As for the other issue, whether it makes any sense for a ruler to allow each person working for them to march around with a private army. I think this is silly on its face. The only reason you would feel secure doing that in a game like this is because of OOC reasons. From an IC perspective it would be insanity - and chaotic and horrible for the populace who would have to somehow feed all these mini forces etc. We do try to keep things as IC as possible in a strange situation like this.

Another consideration: On sims people frequently dart around involving themselves in roleplays all over the map. That's part of the fun. Currently we do have some trouble with people pretending their forces are with them - all over the map. In fact your PA is only in the province you last took an official action with them until they are moved - and moved just two provinces at a time. If everyone had PAs this would be compounded horribly.
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Postby Ni Zan » Sun Sep 28, 2008 1:57 pm

ann, all you've written above is written from the perspective of a kingdom ruler. What about the perspecive of players who are not rulers?

Such players either join a ruler, or they don't. If they join one, their personal army gets subsumed into the kingdom, the ruler makes all the decisions that matter, and what is the player left with? Afaict, a bit of rp, and perhaps plotting. Maybe someone here would be kind enough to explain that its really not that way and why, but I have spent the last two weeks thinking about this, and I have no answer.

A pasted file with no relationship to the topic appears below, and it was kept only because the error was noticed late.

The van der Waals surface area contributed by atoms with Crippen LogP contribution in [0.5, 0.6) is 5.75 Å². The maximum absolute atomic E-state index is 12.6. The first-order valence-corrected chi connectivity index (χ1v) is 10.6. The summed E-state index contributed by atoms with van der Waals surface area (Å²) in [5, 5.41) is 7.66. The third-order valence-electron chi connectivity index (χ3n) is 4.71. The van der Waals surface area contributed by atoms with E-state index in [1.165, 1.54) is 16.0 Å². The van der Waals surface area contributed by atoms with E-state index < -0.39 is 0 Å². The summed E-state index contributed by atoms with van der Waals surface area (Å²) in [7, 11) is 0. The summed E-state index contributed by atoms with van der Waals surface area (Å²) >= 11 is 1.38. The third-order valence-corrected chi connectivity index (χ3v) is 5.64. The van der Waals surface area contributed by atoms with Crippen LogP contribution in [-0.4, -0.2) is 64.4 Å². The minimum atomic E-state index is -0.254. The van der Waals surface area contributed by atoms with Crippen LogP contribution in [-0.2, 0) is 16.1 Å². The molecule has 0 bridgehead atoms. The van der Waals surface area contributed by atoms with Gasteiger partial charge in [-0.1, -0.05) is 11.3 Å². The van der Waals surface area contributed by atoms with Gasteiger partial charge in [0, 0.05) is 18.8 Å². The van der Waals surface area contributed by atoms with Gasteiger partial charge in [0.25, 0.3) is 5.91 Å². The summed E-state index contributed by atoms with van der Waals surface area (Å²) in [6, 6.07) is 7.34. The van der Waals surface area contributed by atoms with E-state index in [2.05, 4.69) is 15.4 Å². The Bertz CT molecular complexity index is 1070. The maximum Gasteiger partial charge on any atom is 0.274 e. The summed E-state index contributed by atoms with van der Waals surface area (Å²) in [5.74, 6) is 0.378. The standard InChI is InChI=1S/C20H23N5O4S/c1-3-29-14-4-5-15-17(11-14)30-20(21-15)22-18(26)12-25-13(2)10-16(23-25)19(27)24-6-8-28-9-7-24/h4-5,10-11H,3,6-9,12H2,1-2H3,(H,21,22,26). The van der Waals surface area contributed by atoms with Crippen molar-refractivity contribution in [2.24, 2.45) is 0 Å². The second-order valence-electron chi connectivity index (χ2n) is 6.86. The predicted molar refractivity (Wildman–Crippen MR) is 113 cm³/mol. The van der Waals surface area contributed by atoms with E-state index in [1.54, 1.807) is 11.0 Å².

If a player does not join a kingdom, the only ways he can accomplish anything are either by banding together with a group of other such players, or by cooperating with a ruler. To my dismay, I've discovered that cooperating with any one ruler for long enough will cause a player to be deemed part of that ruler's kingdom, whether the player desires it or not. Banding together with a group of players is only a temporary solution, since the ultimate objective of such a group will be to gain control of a city, so that one of their number becomes a ruler, at which point the others either join the new kingdom, or they don't and are right back where they started.

If, on the other hand, players retained control of their personal armies, rulers would have to negotiate with their officers if they wanted to make use of those forces, thus keeping some of that beginning-of-the-game flavor that I think Liu Kang had in mind when he began this whole personal army discussion.

With regard to your concerns about the number of armies which can be fielded at one time by a ruler, this problem could be solved by some restrictions on the use of personal armies. Something like: only one PA may be added to a field army, 2 to a garrison, and only 5 PAs may band together to form an army on their own.

On what it would mean for spying, I have no meaningful input.